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Wednesday, November 26, 2014

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Census data raises questions in Winnipeg

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Faye Rosenberg Cohen

WINNIPEG — The 2011 census, also known as the National Household Survey (NHS), has raised more questions than it answers concerning the size of Winnipeg’s Jewish community.

While the community leaders had been working on the assumption that the population is about 16,500, the 2011 NHS, released last spring, recorded just 10,735 Winnipeg respondents who identified themselves as Jewish by religion – compared to 12,045 in 2001 – and 12,000 Winnipeggers who identified themselves as Jewish by ethnicity, down from 14,440 in 2001.

Now, after several months of having the NHS data reviewed by a demographer, the Jewish Federation of Winnipeg’s board recently had a look at a preliminary analysis of the numbers and what they imply for the community.

“In 2009, we asked the demographer who analyzed the 2001 census figures to project what 2011 would look like,” said Faye Rosenberg Cohen, the federation’s planning and community engagement director.

“His estimate then was 16,500. We asked him to analyze the new NHS numbers, factoring in a rough estimate of Jewish seniors in nursing homes [who weren’t counted in the census] and Israeli immigrants who don’t list a religion in the surveys. Our figure comes out to about 15,000.”

In her report, Rosenberg Cohen noted the voluntary aspect of the most recent NHS. “We can’t have any data on people who didn’t reply,” she said.

While more data may be available from Statistics Canada later on, she notes, the 2011 NHS did confirm some trends that the federation was already tracking and raises some questions that may require further investigation.

First, looking at the Israeli immigrant community here, which includes many Russian Israelis, Rosenberg Cohen confirmed that the NHS figures are close to the number of Israeli arrivals here that have been numbered among Jewish Child and Family Service clients in recent years.

“The Israeli responses to the NHS regarding religion and ethnicity reflect intermarriage and a lower level of religious identification that would be common among some Jews from the former Soviet Union,” she said.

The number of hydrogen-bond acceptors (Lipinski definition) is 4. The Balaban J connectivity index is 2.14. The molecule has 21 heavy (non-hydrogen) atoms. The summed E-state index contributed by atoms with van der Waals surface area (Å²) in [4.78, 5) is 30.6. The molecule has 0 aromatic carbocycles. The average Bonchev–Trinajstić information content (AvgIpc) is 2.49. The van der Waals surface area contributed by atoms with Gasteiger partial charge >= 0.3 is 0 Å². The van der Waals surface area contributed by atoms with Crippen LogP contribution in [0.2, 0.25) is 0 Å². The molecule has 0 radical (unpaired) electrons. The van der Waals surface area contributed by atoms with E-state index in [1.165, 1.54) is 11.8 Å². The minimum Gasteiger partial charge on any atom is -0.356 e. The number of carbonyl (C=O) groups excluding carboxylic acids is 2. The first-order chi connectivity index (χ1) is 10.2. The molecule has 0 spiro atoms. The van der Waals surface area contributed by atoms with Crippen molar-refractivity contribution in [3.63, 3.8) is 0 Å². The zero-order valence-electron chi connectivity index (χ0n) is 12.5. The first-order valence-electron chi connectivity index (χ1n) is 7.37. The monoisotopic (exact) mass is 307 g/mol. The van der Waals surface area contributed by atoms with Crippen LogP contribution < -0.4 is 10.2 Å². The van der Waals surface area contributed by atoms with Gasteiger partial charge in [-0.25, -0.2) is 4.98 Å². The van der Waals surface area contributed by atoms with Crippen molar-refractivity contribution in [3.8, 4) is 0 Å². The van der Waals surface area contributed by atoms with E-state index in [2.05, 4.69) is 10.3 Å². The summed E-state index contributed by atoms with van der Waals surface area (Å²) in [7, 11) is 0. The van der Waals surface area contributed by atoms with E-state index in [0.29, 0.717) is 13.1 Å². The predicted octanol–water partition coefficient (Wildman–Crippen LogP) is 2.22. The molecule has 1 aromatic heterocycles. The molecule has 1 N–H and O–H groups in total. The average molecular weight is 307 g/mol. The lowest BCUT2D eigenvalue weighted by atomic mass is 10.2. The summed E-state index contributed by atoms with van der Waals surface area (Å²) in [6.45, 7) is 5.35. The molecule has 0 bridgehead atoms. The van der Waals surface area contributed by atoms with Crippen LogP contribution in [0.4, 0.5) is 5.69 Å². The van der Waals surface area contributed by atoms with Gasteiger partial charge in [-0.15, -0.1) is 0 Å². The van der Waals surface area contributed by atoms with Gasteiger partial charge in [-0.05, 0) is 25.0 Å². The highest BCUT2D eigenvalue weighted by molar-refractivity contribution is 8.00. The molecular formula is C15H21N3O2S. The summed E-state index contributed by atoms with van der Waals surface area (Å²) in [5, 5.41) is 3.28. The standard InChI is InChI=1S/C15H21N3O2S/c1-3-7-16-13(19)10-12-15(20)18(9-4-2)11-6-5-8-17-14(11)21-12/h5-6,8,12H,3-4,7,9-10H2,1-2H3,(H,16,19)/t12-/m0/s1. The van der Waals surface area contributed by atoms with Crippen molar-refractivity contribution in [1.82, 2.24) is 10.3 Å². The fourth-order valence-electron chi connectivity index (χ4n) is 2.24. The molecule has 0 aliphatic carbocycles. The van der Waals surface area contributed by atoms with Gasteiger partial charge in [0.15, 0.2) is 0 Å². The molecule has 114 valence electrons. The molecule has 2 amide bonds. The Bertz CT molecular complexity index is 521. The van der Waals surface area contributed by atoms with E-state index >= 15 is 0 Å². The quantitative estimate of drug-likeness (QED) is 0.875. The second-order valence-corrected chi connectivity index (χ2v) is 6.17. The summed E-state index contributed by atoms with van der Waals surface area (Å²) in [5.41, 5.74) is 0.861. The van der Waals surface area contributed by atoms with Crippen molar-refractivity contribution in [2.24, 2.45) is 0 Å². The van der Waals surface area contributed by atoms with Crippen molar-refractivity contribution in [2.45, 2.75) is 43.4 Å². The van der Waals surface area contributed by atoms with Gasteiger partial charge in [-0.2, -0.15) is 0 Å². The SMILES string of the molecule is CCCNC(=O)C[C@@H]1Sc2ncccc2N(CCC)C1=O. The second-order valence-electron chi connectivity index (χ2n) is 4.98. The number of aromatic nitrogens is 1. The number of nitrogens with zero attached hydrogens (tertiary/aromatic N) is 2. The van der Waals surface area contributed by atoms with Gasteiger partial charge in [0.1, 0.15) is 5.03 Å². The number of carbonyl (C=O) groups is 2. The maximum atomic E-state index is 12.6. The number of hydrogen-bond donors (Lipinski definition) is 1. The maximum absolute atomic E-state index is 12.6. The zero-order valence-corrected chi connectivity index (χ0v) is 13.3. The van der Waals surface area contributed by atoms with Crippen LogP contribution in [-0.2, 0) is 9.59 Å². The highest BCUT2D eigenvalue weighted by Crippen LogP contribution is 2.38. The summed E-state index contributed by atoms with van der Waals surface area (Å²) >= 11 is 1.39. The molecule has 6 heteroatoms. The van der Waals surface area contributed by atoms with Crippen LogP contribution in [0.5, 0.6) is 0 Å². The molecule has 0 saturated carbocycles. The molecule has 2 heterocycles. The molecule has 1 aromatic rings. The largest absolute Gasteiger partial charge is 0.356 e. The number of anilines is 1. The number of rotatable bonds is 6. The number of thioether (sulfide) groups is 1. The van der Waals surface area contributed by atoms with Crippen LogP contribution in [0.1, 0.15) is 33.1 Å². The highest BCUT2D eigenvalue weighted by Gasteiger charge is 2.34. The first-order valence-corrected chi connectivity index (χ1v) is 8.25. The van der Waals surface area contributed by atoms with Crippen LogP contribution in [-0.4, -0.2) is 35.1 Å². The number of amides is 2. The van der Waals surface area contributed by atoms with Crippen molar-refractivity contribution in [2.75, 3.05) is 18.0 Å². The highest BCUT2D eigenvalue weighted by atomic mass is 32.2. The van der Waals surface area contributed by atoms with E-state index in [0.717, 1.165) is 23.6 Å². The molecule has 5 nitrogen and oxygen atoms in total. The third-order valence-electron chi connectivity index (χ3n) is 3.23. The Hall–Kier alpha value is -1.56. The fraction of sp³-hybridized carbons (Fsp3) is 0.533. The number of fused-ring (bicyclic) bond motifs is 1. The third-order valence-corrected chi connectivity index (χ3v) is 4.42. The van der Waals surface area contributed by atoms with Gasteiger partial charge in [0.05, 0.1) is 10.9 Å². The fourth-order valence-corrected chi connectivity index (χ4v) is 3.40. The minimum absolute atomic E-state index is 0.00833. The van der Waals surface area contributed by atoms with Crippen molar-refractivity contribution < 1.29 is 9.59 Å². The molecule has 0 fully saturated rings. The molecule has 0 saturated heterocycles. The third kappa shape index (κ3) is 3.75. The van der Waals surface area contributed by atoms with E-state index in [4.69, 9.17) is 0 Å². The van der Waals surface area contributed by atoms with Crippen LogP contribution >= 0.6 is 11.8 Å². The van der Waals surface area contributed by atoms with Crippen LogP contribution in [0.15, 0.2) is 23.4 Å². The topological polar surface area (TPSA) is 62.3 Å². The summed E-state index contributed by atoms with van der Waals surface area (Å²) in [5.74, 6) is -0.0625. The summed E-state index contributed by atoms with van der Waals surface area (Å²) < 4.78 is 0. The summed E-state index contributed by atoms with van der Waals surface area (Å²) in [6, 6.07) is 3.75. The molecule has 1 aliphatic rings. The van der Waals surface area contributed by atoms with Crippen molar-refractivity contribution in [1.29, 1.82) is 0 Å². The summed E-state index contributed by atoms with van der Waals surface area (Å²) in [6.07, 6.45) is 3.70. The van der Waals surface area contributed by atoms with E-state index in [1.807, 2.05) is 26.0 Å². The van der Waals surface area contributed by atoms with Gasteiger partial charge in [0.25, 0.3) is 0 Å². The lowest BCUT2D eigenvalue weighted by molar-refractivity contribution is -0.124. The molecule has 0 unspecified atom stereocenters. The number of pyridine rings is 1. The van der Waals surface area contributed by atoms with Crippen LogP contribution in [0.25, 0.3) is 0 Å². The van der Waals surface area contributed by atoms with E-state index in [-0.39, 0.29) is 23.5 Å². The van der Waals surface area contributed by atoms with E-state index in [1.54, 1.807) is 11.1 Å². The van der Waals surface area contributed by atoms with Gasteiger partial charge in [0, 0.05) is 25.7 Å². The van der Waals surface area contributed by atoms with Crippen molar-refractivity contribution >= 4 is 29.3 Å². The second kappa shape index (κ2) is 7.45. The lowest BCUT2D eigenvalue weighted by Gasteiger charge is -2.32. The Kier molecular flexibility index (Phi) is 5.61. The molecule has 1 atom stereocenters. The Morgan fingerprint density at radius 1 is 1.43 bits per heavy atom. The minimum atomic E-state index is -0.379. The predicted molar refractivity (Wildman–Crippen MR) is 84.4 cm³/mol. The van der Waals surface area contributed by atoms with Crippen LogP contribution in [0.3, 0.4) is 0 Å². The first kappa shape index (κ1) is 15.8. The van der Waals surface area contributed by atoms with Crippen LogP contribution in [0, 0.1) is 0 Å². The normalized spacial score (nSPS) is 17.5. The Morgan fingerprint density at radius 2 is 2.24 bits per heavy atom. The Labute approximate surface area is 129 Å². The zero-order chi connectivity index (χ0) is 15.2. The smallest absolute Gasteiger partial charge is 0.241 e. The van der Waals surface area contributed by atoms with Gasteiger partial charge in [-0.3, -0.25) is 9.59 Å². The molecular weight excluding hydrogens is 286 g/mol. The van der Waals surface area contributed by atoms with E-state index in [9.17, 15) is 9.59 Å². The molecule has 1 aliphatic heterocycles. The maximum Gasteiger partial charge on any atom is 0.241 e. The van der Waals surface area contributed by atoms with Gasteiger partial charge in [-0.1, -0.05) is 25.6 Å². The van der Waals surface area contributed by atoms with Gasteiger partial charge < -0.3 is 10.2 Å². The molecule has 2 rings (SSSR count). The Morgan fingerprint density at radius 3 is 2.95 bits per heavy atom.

“Preliminary analysis indicates that 57 percent of Israelis who came to Winnipeg identified themselves as Jewish. But, in our community, all of the Israelis here who are served by our agencies are considered part of our community. Many of them send their children to our Jewish schools, come out to our programs, attend holiday dinners and are more visibly active in the community than some of their Winnipeg-born peers,” she added.

“It’s a harder sell reaching out to people who are born and raised here.“

As for younger members of the community, Rosenberg Cohen points out that young Jews often identify themselves on demographic surveys as “Canadian.” “Does the NHS exclude many younger Jews here who may still be interested in Jewish communal life, but don’t show up in the census numbers?” she asked. 

Another question she raised is how to count and engage intermarried families in the community. She cited the recent Pew study in the United States that reported a 58 per cent intermarriage rate among Jews who have married within the past eight years. The number for Winnipeg within the same age group would be similar, she said.

One positive figure is a slight growth in the number of Jewish high school- and university-aged students here since the 2011 census. Does this mean more members of that age group are staying in Winnipeg, Rosenberg Cohen asked, or is it a reflection of more recent immigration?

And the lower number of kids in the community, she said, may reflect an out-migration of people of child-bearing age, a low birth rate among Canadians or intermarried families not listing their children as Jewish.

As to the geographic dispersion of Winnipeg’s Jewish population, the decades long decline of the Jewish population in north Winnipeg and concurrent growth in south Winnipeg is continuing. Whereas 40 years ago, just over 50 percent of the population lived in north Winnipeg – the former centre of Winnipeg Jewish life - and just under 40 per cent lived in south Winnipeg, today just over 10 per cent live north and about 65 per cent live in traditional south Winnipeg Jewish neighbourhoods. More than 20 per cent now live elsewhere in the city. Those living in non-traditional Jewish areas include recent immigrants, younger couples and Jewish Winnipeggers who do not identify with the community.

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